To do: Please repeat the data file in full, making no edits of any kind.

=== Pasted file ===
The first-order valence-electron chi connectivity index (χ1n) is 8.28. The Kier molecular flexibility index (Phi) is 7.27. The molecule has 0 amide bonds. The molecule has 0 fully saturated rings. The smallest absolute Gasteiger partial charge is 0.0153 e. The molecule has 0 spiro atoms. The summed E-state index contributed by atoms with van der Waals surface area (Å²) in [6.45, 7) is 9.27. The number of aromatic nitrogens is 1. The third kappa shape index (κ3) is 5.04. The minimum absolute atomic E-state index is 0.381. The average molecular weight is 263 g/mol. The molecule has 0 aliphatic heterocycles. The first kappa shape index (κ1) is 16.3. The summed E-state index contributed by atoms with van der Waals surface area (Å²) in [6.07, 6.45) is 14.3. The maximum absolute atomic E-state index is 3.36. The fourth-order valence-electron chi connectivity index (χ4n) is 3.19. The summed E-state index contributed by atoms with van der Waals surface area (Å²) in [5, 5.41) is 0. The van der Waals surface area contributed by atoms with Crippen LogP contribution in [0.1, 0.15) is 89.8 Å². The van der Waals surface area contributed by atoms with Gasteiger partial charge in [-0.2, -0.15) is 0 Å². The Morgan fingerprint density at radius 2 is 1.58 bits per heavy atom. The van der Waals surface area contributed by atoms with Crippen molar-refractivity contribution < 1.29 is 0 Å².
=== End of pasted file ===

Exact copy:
The first-order valence-electron chi connectivity index (χ1n) is 8.28. The Kier molecular flexibility index (Phi) is 7.27. The molecule has 0 amide bonds. The molecule has 0 fully saturated rings. The smallest absolute Gasteiger partial charge is 0.0153 e. The molecule has 0 spiro atoms. The summed E-state index contributed by atoms with van der Waals surface area (Å²) in [6.45, 7) is 9.27. The number of aromatic nitrogens is 1. The third kappa shape index (κ3) is 5.04. The minimum absolute atomic E-state index is 0.381. The average molecular weight is 263 g/mol. The molecule has 0 aliphatic heterocycles. The first kappa shape index (κ1) is 16.3. The summed E-state index contributed by atoms with van der Waals surface area (Å²) in [6.07, 6.45) is 14.3. The maximum absolute atomic E-state index is 3.36. The fourth-order valence-electron chi connectivity index (χ4n) is 3.19. The summed E-state index contributed by atoms with van der Waals surface area (Å²) in [5, 5.41) is 0. The van der Waals surface area contributed by atoms with Crippen LogP contribution in [0.1, 0.15) is 89.8 Å². The van der Waals surface area contributed by atoms with Gasteiger partial charge in [-0.2, -0.15) is 0 Å². The Morgan fingerprint density at radius 2 is 1.58 bits per heavy atom. The van der Waals surface area contributed by atoms with Crippen molar-refractivity contribution < 1.29 is 0 Å².